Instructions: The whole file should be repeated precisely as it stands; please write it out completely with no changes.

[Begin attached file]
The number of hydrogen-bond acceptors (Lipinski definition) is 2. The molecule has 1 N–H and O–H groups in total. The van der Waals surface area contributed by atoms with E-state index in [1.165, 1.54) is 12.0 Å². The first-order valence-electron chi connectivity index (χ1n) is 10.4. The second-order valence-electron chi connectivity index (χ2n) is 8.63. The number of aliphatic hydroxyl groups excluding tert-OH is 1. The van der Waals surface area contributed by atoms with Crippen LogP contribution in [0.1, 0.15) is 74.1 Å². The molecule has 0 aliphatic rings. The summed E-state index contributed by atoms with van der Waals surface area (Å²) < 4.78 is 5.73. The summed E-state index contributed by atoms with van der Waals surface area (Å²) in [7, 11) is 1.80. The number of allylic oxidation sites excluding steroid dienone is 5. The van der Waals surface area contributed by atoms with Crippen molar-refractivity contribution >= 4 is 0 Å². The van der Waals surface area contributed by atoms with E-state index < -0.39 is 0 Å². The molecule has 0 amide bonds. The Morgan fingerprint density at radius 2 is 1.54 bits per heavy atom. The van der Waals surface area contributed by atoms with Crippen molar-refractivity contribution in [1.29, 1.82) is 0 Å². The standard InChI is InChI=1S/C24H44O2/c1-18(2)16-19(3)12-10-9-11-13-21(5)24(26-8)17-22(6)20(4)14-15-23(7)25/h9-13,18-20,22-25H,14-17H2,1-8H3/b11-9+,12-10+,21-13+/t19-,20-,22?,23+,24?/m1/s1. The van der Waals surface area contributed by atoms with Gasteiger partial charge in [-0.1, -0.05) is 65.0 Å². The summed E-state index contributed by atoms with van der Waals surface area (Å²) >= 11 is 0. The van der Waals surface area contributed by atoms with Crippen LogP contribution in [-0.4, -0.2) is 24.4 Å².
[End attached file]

The number of hydrogen-bond acceptors (Lipinski definition) is 2. The molecule has 1 N–H and O–H groups in total. The van der Waals surface area contributed by atoms with E-state index in [1.165, 1.54) is 12.0 Å². The first-order valence-electron chi connectivity index (χ1n) is 10.4. The second-order valence-electron chi connectivity index (χ2n) is 8.63. The number of aliphatic hydroxyl groups excluding tert-OH is 1. The van der Waals surface area contributed by atoms with Crippen LogP contribution in [0.1, 0.15) is 74.1 Å². The molecule has 0 aliphatic rings. The summed E-state index contributed by atoms with van der Waals surface area (Å²) < 4.78 is 5.73. The summed E-state index contributed by atoms with van der Waals surface area (Å²) in [7, 11) is 1.80. The number of allylic oxidation sites excluding steroid dienone is 5. The van der Waals surface area contributed by atoms with Crippen molar-refractivity contribution >= 4 is 0 Å². The van der Waals surface area contributed by atoms with E-state index < -0.39 is 0 Å². The molecule has 0 amide bonds. The Morgan fingerprint density at radius 2 is 1.54 bits per heavy atom. The van der Waals surface area contributed by atoms with Crippen molar-refractivity contribution in [1.29, 1.82) is 0 Å². The standard InChI is InChI=1S/C24H44O2/c1-18(2)16-19(3)12-10-9-11-13-21(5)24(26-8)17-22(6)20(4)14-15-23(7)25/h9-13,18-20,22-25H,14-17H2,1-8H3/b11-9+,12-10+,21-13+/t19-,20-,22?,23+,24?/m1/s1. The van der Waals surface area contributed by atoms with Gasteiger partial charge in [-0.1, -0.05) is 65.0 Å². The summed E-state index contributed by atoms with van der Waals surface area (Å²) >= 11 is 0. The van der Waals surface area contributed by atoms with Crippen LogP contribution in [-0.4, -0.2) is 24.4 Å².